By Salma Zouari | Oct 19 2011Amri Laroussi , Arab Muslim identity , Ennahdha , Nessma TV , Persepolis
Several political parties have recently invoked the “Arab Muslim identity” of Tunisians, usually promising to preserve it. But what exactly this phrase means, and how to preserve it, is not well defined.
According to M. Amri Laroussi, a sociology professor at the University of El Manar in Tunis, Tunisian history was marked mainly with two ethnic groups that areÂ ArabsÂ and Berbers. Tunisian identity has beenÂ influenced by Islam and Arabism. Â The Tunisian majority is therefore Muslim and Arab. However, Â Berbers, who represent a minority in Tunisia, Â got mixed together with Arabs.
The Arab Muslim identity is also related to our culture and our traditions. For example, during Ramadan the way of life differs from the rest of the year, through working and dinner hours and theÂ behavior of people, including the Ramadan fast. The Muslim Arab identity is a Tunisian specificity that is related to the language Arabic but also to the religion of Islam.
According to a Tunisian taxi driver and to Amel, a student, the Arab Muslim identity is to respect and to protect Â Islam rules like prohibiting alcohol in Tunisia and wearing modestÂ clothing. They also insisted that Islam is a guide for Tunisians and that Â Tunisian mentality is related to religion.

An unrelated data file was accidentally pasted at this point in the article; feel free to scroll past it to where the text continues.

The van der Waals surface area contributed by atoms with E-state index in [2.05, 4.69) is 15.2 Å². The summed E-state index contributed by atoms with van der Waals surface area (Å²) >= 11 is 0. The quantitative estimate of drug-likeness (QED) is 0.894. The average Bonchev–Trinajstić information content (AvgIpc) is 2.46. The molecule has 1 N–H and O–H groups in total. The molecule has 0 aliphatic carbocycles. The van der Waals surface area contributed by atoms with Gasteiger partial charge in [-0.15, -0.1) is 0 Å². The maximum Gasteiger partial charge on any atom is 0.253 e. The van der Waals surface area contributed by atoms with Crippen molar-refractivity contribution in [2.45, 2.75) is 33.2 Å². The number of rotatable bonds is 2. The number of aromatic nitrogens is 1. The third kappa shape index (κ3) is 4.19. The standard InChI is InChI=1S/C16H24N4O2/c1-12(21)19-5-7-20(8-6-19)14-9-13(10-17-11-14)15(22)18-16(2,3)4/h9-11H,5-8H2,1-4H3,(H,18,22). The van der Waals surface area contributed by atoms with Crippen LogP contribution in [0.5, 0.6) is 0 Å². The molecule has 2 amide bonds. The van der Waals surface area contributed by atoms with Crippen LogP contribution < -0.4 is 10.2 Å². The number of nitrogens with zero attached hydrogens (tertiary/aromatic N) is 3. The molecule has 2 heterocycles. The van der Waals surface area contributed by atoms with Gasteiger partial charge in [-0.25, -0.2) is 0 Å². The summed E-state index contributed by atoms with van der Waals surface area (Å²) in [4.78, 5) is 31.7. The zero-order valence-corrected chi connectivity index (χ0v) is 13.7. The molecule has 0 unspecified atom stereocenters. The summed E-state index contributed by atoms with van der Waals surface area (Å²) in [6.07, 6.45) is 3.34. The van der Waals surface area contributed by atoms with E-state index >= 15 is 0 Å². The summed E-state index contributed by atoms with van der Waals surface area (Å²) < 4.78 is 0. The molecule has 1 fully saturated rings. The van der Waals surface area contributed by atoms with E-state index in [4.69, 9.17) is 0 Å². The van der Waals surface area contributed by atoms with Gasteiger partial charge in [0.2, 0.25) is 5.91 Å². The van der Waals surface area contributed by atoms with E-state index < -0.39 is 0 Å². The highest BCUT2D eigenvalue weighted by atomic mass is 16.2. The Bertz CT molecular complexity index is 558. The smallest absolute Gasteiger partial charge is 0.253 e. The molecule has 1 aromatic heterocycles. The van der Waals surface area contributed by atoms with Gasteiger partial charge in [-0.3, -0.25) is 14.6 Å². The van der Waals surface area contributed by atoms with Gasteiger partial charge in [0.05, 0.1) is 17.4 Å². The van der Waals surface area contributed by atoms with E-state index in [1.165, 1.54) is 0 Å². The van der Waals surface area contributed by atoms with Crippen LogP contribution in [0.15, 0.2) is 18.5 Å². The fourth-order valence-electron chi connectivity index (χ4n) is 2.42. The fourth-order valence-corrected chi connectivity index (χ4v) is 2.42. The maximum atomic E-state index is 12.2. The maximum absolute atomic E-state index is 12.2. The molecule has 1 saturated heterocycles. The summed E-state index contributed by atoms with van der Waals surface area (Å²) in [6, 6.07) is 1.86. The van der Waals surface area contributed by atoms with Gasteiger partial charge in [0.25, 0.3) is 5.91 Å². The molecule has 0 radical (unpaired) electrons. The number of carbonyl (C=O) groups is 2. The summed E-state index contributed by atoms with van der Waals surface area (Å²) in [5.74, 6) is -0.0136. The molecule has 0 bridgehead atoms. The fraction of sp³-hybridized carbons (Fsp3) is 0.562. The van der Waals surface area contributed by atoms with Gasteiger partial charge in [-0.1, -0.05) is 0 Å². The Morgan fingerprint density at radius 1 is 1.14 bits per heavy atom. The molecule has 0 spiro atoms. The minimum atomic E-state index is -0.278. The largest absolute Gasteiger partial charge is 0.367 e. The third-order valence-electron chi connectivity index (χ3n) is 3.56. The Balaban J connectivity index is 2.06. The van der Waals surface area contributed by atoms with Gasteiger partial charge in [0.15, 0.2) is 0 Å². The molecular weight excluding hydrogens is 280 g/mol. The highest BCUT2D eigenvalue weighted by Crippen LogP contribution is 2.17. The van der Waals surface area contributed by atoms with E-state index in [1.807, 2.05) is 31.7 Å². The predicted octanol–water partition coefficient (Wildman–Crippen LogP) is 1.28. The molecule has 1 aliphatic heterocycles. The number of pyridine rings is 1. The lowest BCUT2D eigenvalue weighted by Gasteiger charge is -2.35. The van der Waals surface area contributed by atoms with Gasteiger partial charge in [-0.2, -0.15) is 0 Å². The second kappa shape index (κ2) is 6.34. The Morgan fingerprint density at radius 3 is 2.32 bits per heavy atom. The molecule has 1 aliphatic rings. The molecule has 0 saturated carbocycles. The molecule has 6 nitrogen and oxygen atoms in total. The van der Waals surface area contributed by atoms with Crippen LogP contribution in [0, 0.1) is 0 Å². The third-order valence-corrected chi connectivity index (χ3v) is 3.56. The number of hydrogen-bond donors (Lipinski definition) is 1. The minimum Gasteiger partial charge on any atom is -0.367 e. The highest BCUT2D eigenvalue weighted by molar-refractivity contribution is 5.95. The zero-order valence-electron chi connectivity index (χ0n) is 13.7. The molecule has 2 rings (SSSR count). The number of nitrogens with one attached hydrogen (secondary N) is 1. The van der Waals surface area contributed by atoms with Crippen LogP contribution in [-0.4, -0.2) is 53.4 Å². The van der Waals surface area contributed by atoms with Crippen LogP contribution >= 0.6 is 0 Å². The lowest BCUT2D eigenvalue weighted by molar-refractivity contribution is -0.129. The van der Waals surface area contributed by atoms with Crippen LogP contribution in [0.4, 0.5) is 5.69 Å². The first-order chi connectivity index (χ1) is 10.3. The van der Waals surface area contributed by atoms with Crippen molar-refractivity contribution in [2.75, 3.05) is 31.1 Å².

Samir, interviewed in downtown Tunis, said that itâ€™s important to protect Islam. Individual freedom should not break with Arab Muslim traditions. Itâ€™s true that there are few Tunisians who are not Muslim or Arab, but these groups, such as Berbers and Jews, represent a minority.
Religion and the language are enmeshed Â in the mind of Tunisians. However, identity does not only represent religion and language but also culture and tradition. The culture is the inheritedÂ legacy ofÂ Â the civilization.
The movie “Persepolis,” Â recently aired on Nessma TV offended the beliefs of many Tunisians because of theÂ depiction of God in human form.
Ahmed Nejib Chebbi, leader of the Progressive Democratic Party (PDP) argued against public expression that provokes the religious feelings of Tunisians, but he also condemned the violent protests that followed the film.
According to Rached Gannouchi, leader of moderate Islamist party Ennahda, Nessma crossed a line by airing the movie. He thinks that Nessma TV isÂ destroying the Arab Maghreb identity of all nations and the channel programs are suspicious.
Identity is at the core of the political discourse in Tunisia today, and the Persepolis issue shows that Tunisians are divided on how to balance open expression with their religious beliefs.